This is a follow-up to my post, Pope Francis: Indissoluble Marriage & No Divorce (+ Analysis of Ed Feser’s “Doctrinally Problematic” Criticisms) (6-1-21). Dr. Feser’s words will be in blue. He answered (albeit briefly and with little substance) twice in my combox underneath that paper and I replied. All of that, with some additional comments, will be compiled here.
Hello Dr. Feser,
Thanks for taking the time to respond. Let me take this opportunity to say that I appreciate a lot (indeed, most) of what you write. I was particularly impressed by your brilliant analysis of the insufficient reasons for Rod Dreher’s defection from Catholicism. When Catholics disagree it’s always important to remember that we mostly agree with each other.
You have seriously misrepresented my position, from your title and opening remarks onward.
I don’t think so, but we will clarify these matters in dialogue. I hope we can go more than one round, so that we can actually accomplish something constructive. My title was punchy and rhetorical (as indicated by the question mark). I’d be glad to modify anything that is inaccurate [two days later I did decide to change the title of the first reply]. And I hope you will do the same: especially because you are criticizing the head of the Catholic Church, whereas I am merely criticizing a philosopher and amateur theologian.
First of all, I have never said that Pope Francis “favors” divorce or “desires… to change the Catholic teaching” on the matter. I have not attributed any such views or motives to him. What I have said is that some of his statements on the matter are ambiguous, potentially misleading, seemingly in conflict with tradition, etc. That is a very different claim from the one you attribute to me, and it is a claim that can be evaluated independently of questions about the pope’s intentions or motives.
Like many critics of the pope, you want to have it both ways: to make these criticisms, but stop a millimeter short of actually asserting that he “denies the Catholic teaching on divorce.” That’s just covering your butt, from where I sit. You strongly insinuate over and over that he is doing precisely that. You want to play sociologist and act like a supposedly objective observer, sitting on the fence and commenting on what all these other folks (with their innumerable rebukes of the pope) say. In your language, you’re very careful to qualify:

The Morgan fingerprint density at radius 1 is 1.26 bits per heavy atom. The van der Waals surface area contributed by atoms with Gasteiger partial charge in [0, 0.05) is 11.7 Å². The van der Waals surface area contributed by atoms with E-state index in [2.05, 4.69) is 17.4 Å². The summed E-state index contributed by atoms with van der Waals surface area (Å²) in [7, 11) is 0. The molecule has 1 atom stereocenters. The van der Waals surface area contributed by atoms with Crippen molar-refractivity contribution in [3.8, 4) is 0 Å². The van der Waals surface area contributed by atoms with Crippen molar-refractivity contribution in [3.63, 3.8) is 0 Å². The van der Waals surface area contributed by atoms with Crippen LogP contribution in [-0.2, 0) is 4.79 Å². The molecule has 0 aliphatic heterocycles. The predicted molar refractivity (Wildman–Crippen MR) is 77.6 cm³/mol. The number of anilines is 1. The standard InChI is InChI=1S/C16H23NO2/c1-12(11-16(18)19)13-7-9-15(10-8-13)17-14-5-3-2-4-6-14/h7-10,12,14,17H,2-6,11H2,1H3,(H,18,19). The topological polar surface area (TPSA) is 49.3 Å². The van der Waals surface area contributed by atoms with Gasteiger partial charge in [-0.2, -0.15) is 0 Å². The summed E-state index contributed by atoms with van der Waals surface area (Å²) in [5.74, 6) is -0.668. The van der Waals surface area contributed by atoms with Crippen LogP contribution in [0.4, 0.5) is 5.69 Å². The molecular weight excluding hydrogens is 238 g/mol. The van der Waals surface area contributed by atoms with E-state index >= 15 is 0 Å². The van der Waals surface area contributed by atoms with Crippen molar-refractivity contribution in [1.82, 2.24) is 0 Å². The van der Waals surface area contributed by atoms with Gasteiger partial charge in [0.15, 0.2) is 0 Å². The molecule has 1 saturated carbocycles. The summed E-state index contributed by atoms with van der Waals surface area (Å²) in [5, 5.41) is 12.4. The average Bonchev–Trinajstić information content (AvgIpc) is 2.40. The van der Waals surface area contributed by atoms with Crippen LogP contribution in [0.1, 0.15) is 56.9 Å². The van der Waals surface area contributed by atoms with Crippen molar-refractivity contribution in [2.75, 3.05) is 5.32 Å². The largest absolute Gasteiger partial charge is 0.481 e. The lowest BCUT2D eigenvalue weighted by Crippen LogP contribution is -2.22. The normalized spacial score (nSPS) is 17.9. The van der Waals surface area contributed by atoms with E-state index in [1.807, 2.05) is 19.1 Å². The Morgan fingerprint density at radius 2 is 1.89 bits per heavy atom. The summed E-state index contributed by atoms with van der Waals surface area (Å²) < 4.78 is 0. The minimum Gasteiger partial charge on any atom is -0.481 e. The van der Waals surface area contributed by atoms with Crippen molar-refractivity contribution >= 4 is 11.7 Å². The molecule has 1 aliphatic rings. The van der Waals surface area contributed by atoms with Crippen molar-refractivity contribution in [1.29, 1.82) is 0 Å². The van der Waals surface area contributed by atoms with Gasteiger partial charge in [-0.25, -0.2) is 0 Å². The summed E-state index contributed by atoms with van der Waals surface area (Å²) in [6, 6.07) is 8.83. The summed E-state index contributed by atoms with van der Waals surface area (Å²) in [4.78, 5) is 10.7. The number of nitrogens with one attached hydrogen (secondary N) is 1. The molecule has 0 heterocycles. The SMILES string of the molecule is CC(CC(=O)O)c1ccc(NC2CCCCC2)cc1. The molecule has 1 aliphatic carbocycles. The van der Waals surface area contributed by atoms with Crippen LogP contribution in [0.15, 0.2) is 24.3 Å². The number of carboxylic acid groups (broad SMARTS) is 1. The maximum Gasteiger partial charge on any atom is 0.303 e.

Pope Francis has made many statements that at least seem to contradict traditional Catholic teaching . . .
. . . the pope not only makes theologically ambiguous statements about divorce and remarriage . . .
. . . many people worry – whether correctly or not – that he does not agree with traditional teaching but doesn’t want to say so directly.
Does Pope Francis endorse such a reversal of traditional teaching? . . . some of the pope’s statements on doctrinal matters are ambiguous, . . .
[O]n several issues – marriage and divorce, . . . Pope Francis has repeatedly made statements that appear to contradict traditional Catholic teaching . . .
But you slipped from your usual ultra-nuanced statements in two instances that I documented, when you referred (without qualification) to “Pope Francis’s doctrinally problematic statements concerning divorce and remarriage, . . .” and again: “Amoris, the change to the catechism, and all the other doctrinally problematic statements the pope has made over the last five years. . . . the problematic statements . . .”
This shows us what your actual opinion is, because you took off the sociologist’s hat for a moment, to reveal your true feelings. Thus, from those two statements, we can correctly deduce, I think, that at the very least, your opinion is that his view on marriage and divorce is seriously “problematic.” You can tell me if that means “erroneous” or not, or “contrary to the true tradition and the dogma” or not. It means something other than “perfectly acceptable” and “orthodox”, doesn’t it? I’m asking for clarification.
In the same article, you imply again that this is your true opinion, in the example that you use to illustrate the folly of the ad hominem fallacy:
If Charles Manson gives me an argument purporting to show (for example) that Amoris Laetitia is hard to reconcile with Christ’s teaching on marriage or that immigration laws need to be enforced, and in response to that argument all I do is call him a murderous, sadistic, and lying scumbag, then I have committed an ad hominem fallacy.